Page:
The Red Sand Beach
The Red Sand Beach

Another place we visited was the red beach – La Bahía de Lagunillas. It was our first red beach we saw in our lives. We have to admit that the color of the sand there is very impressive! We really thought about taking our shoes off and walking along the beach. If only the water was warm… 😉 But there’s a cold current flowing this part of the ocean, and it shapes the unique climate of the Paracas Reserve and provides its inhabitants with large amounts of food. For us the water was too cold even to even dip our toes, let alone swim in it – yet there were some tourists brave enough who did it.

Our tour ended in one of the oceanfront restaurants, serving fresh fish and seafood. After such finish of our stay in Paracas, we could with smiles on our faces pack our backpacks and set off for a bus to Lima. And from there to the next destination of our journey – the exotic Fiji!

 

Practical tips:

  • It’s the last time we mention it – traveling in Peru is very simple. There are good bus connections between all major cities. Several companies offer the purchase of tickets through the internet, including Excluciva or Cruz Del Sur, but when traveling on less popular routes just go to the bus station and buy a ticket at the box office before the departure. The cost of a ticket for a more comfortable bus is usually a much higher, but very often the price also includes a meal.
  • In Paracas, there’s not much of a problem to find accommodation without a prior reservation. Especially if you visit this place after the peak (or in between peaks) of the tourist season. Although every day you can see here quite a lot of tourists, most of them come here only during the day, to take a boat trip to the Islas Ballestas. Therefore, also in the evenings there are not too large crowds in restaurants or on the promenade.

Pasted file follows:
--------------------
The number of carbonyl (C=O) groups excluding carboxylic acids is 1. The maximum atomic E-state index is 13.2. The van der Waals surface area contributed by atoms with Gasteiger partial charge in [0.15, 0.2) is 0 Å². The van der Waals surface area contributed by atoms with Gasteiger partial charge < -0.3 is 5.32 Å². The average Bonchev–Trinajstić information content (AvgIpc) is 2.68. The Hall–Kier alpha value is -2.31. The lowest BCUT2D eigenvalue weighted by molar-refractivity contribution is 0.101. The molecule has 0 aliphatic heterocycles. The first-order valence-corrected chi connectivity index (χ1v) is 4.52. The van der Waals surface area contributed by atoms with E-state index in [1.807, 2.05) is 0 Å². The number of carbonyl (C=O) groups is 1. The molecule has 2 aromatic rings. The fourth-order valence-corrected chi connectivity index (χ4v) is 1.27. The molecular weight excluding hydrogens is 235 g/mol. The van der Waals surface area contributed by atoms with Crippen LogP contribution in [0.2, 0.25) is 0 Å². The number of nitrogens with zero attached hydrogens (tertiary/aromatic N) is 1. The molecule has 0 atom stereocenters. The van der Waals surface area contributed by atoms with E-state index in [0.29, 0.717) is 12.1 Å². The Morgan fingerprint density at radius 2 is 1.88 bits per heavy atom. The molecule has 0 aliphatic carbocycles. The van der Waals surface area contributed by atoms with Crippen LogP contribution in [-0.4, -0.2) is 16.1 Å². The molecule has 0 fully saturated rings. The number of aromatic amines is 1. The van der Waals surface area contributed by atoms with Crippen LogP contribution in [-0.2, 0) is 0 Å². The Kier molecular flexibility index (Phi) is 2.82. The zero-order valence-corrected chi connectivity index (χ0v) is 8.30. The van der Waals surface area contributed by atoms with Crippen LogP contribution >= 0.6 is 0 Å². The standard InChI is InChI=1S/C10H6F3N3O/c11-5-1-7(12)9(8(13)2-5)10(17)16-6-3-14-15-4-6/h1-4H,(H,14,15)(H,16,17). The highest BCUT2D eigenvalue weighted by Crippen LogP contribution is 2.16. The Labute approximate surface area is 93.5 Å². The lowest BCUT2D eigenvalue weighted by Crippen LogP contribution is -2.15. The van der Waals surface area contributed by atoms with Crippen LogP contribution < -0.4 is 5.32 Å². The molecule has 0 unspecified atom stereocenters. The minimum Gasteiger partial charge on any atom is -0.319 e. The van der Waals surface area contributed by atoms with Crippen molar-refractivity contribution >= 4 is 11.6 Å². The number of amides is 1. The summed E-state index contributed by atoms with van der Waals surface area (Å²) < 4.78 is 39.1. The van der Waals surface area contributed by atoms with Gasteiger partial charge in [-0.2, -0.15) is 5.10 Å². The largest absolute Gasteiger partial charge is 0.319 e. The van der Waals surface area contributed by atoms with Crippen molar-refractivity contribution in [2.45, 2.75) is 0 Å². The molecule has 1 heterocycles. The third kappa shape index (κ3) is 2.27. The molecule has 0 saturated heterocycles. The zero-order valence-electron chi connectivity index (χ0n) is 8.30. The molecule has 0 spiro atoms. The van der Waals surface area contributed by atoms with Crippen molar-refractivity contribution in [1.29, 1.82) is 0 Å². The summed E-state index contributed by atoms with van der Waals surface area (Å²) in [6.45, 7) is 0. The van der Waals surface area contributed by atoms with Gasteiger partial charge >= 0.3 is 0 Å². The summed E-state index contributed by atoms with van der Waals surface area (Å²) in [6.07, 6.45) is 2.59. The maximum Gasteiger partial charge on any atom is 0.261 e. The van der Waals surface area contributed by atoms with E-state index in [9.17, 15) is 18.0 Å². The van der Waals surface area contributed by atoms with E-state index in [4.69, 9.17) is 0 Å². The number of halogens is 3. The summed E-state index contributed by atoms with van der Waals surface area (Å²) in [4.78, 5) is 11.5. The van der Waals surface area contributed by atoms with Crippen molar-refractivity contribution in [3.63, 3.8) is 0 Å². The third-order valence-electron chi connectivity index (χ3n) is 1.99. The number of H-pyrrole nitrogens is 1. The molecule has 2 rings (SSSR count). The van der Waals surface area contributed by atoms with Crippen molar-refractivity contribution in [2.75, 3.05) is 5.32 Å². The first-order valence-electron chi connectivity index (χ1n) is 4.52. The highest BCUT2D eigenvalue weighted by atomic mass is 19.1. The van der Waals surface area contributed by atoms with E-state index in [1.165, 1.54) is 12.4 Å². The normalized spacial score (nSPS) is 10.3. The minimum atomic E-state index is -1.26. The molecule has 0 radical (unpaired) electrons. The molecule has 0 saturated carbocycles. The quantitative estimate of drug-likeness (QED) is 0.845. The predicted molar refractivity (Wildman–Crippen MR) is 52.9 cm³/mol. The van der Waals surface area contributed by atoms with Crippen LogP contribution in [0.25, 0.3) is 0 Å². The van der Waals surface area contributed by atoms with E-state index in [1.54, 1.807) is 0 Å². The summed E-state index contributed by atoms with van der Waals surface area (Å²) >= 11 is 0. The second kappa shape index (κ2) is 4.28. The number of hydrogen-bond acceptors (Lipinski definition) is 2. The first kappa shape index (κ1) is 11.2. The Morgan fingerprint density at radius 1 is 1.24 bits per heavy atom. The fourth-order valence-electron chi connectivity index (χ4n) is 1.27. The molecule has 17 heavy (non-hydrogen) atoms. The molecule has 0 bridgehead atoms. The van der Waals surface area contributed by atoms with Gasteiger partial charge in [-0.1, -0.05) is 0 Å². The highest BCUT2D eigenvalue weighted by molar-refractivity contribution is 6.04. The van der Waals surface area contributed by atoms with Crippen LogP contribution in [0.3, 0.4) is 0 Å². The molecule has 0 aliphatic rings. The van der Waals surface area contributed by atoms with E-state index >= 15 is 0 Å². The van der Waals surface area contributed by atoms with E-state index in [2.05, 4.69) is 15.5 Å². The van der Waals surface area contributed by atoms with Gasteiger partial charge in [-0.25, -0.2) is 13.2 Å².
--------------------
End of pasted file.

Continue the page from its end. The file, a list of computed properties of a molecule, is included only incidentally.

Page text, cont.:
• In every or nearly every hotel and every travel agency, you can find a wide range of excursions. The most popular of these is, of course, a cruise to the Islas Ballestas and a round trip to the Paracas National Reserve. Other popular tours are also Pisco (especially the distillery in Pisco, including tasting ;)), Ica and Huacachina (read about our stay in Huacachina) or riding a quad or buggy in the desert (but it’s really cheaper to do in Huacachina!).
  • A trip to the Islas Ballestas costs an average of about 30-50 PEN (9-15USD) per person – depends on the agency and individual negotiating skills.
  • Round trip to the Paracas National Reserve also costs from 30 to 50 PEN (9-15USD).
  • Some agencies offer combined packages – eg. Islas Ballestas and Paracas National Reserve at a lower price. We used such an offer and paid 100 PEN (30USD) for 2 persons.
  • Usually, to the most of the offers you need to add the price of the admission tickets to the Reserve itself – it costs 15 PEN (4,50USD) per person.